What potential sees Siemens in AI development?
|Dr. Thai Lai Pham, CEO for Siemens ASEAN and Vietnam |
It has been emerging in our daily life in various ways. For example, today we are seeing face or speech recognition as given. In the last two or three decades, major technology advances have been rendering hardware and software more powerful and improved computing power and data transmission. This promotes and offers new areas and dimensions of using AI to create entirely new industrial opportunities for flexible, efficient production, even when it comes to complex and increasingly customised products in small batch runs.
The consequences will be significant. According to a PwC study, AI could contribute up to $15.7 trillion to the global economy in 2030, and a total of 62 per cent of large companies have already been utilising AI technology in 2018.
Furthermore, the industry is becoming increasingly digitalised. Data is continuously generated, processed, and analysed. The volumes of data in production environments are the basis on which digital representations of entire plants and systems are generated. These digital twins have been used for some time to structure the planning and design of products and machinery – and production operations themselves – and do so more flexibly and more efficiently while manufacturing high-quality, customised products faster and at an affordable price.
And thanks to AI, the machines and processes can now gather insights from these high volumes of data by themselves and optimise their processes during live operation.
How active is Siemens in AI and what are the impacts brought about by AI applications at the company?
Siemens has been active in data analytics and AI for 30 years, advancing tech and tapping into the enormous business potential of machine intelligence and human augmentation. Siemens researchers were among the first in the 1990s to harness artificial neural networks for innovative solutions for the optimisation of energy-intensive steel plants.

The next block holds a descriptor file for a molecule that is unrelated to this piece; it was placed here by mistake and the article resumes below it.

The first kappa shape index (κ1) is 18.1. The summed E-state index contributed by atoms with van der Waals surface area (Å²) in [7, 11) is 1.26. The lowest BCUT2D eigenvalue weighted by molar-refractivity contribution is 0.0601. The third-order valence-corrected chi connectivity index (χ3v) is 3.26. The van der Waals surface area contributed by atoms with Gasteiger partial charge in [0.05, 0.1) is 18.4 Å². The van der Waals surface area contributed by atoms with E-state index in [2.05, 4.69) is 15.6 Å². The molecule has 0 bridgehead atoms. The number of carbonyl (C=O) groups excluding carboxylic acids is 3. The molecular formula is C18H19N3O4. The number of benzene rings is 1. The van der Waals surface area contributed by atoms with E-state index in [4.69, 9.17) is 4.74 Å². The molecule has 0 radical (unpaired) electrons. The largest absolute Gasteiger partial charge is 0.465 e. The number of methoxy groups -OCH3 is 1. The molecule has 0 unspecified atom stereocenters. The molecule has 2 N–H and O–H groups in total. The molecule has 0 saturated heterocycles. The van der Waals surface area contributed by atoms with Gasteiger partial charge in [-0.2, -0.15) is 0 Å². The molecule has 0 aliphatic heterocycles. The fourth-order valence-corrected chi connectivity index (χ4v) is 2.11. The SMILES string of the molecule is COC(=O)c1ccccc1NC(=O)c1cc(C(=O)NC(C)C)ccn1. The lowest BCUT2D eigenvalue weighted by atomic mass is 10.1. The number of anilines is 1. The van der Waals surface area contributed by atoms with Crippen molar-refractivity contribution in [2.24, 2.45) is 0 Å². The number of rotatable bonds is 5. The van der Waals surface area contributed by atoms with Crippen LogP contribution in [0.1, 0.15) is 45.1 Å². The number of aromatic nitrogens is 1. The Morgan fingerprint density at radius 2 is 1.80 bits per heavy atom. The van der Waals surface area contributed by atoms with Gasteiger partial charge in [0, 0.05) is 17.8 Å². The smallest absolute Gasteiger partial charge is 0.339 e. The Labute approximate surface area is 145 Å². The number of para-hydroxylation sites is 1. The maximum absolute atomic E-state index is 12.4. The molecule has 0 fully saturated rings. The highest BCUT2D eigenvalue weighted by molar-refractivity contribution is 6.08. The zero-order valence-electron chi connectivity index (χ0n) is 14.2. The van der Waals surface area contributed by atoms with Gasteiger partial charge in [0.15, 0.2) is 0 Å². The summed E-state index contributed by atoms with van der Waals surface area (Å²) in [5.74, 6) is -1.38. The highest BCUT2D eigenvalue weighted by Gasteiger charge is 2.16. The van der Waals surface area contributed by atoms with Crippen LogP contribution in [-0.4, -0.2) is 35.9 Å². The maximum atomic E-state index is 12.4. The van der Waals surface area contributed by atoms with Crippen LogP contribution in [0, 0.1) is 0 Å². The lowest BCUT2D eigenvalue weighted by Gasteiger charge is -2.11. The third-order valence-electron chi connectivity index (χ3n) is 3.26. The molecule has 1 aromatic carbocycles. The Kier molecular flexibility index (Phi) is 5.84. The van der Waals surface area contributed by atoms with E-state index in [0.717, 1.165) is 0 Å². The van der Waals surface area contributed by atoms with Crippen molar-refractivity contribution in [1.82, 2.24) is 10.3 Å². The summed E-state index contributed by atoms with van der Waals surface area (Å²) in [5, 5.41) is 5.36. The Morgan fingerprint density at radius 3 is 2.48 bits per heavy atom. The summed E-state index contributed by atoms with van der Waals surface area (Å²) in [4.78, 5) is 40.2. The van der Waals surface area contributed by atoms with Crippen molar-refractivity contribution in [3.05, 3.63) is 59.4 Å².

In 2020, Siemens invested €4.6 billion ($5.4 billion) in research and development and had about 40,000 employees working in these departments globally. Data analytics and AI are powered by over 200 AI researchers and more than 1,000 contributors from divisions all around the globe. AI technologies have been applied in proof-of-concepts, but also in products for many years. For instance, Siemens released the Neural Processing Unit module which enables customers to use AI on the control level – enabling to run AI applications distributed across all levels from MindSphere and Industrial Edge to controller and field devices.
|Siemens standing at forefront of AI-driven Vietnam |
What are the prospects for countries like Vietnam to pursue AI?
Vietnam is one of the fastest-growing economies, with an overall GDP growth reaching more than 6 per cent in recent years, with the industry as its main driver. AI and digitalisation will help to improve the competitiveness of the country, and therefore contribute to even stronger growth of Vietnam. The country is already embracing the next generation of digital natives towards competence building.
Vietnam has a great landscape of businesses which can fully utilise the potential of AI. For example, VinFast has one of the most state-of-the-art factories and is equipped with Siemens’ latest automation hardware and software, which acts as the foundation to unlock the future of AI along the entire manufacturing value chain.
Do you have any suggestions to accelerate AI applications in this country?
AI is impacting many industries in Vietnam, with a focus on e-commerce and transportation. Besides this, there have also been many applications in beverages and manufacturing businesses. However, a lot of things need to be done further to make AI work for the country.
Firstly, the implementation of AI is a journey that requires a clear strategy and roadmap, embracing all of its dimensions like data, computation, talent, and venturing, but also addressing the right industry segments. In this context, initiatives such as the Smart Industry Readiness Index allow to assess and prioritise the digital maturity of industrial segments.
Initiatives such as Innovation and Entrepreneurs Centres enable to accelerate proof of concepts, which can simulate the potential impact of AI. Next, it is crucial to create a lively ecosystem involving corporates, education, venturing, and startups, pushing altogether the adoption of AI.
Lastly, as there is a shortage of AI talents all around the globe, it is of importance to focus on education and skill-building, not only for improving AI and machine learning competences, but also making use of AI in software engineering. Hackathons and bootcamps are a great way to foster the entrepreneurial spirit of the young generation and the startup ecosystem, enabling industrial companies to provide real-world challenges with impact, as well as attract the next generation of AI talents.
Vietnam has a lot of talents and we need to jointly polish those raw diamonds to make them shine in an AI future.